NEWS
July 20, 2001
The state police do not condone racial profiling I must strongly denounce the letter "State police must root out profiling" (July 7), which inaccurately described how the Maryland State Police and its superintendent, Col. David Mitchell, have dealt with racial profiling. As a state trooper and the president of the Coalition of Black Maryland State Troopers Inc., I know first-hand the department has taken great steps to educate troopers about this important issue. Troopers receive lengthy training in diversity issues, especially racial profiling.
TOPIC
By Lucian K. Truscott IV and Lucian K. Truscott IV,NEW YORK TIMES NEWS SERVICE | December 14, 2003
MOSUL, Iraq - Maj. Gen. David H. Petraeus, commander of the Army's 101st Airborne Division, has a large office on the second floor of what was once Saddam Hussein's northernmost palace in Mosul. He's got a desk and some chairs and a GI cot in an ornate room with marble floors and a tentlike ceiling fashioned from a latticework of wooden beading. The palace is yet another of Saddam Hussein's many-columned, Mussolini-style monsters, faced with the dun-colored polished stone and multihued marble he favored.
NEWS
July 12, 2001
IT WAS A shocking statement, harmful to the national interest. But there was the Bush administration's undersecretary of state, John R. Bolton, speaking before a United Nations conference, opposing efforts to rein in the world's illicit arms trade. His negative statement led other delegates to conclude that Mr. Bolton and the Bush administration were trying to undermine the United Nations Conference on the Illicit Trade in Small Arms and Light Weapons, which meets in New York through July 20. Mr. Bolton was pandering to the gun lobby that contributed so heavily to the Bush campaign last year.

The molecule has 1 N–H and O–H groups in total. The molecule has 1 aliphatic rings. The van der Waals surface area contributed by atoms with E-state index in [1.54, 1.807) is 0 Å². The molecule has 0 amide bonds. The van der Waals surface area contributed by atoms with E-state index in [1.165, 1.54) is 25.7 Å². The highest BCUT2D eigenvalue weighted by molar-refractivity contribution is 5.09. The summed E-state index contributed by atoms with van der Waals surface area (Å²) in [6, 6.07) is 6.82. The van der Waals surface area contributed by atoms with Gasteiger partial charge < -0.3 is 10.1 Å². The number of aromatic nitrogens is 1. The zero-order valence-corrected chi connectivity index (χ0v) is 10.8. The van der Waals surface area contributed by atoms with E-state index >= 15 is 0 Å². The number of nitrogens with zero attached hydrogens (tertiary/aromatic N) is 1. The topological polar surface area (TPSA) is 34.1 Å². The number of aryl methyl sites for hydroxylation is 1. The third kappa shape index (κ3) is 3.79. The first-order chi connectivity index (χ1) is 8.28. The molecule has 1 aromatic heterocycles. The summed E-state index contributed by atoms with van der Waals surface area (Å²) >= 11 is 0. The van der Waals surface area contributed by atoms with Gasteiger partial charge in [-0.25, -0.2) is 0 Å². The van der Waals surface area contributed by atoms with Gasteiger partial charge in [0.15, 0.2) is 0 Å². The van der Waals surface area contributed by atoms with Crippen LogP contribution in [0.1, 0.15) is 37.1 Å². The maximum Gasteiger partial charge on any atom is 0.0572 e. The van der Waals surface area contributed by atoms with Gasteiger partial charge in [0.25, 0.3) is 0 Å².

NEWS
November 30, 1996
THE NATIONAL Rifle Association has done good work in its time representing the interests of gun owners and promoting gunmanship, target competition and firearms safety. But in recent years, with ever-greater stridency, it has become a trade association for the enlargement of markets for gun manufacturers and dealers. That, too, is a legitimate enterprise, but a very different one -- a difference NRA leaders have disguised with the language of ideological extremism.Its trade association motivation was never clearer than in its application to the United Nations for accreditation as a non-governmental organization (NGO)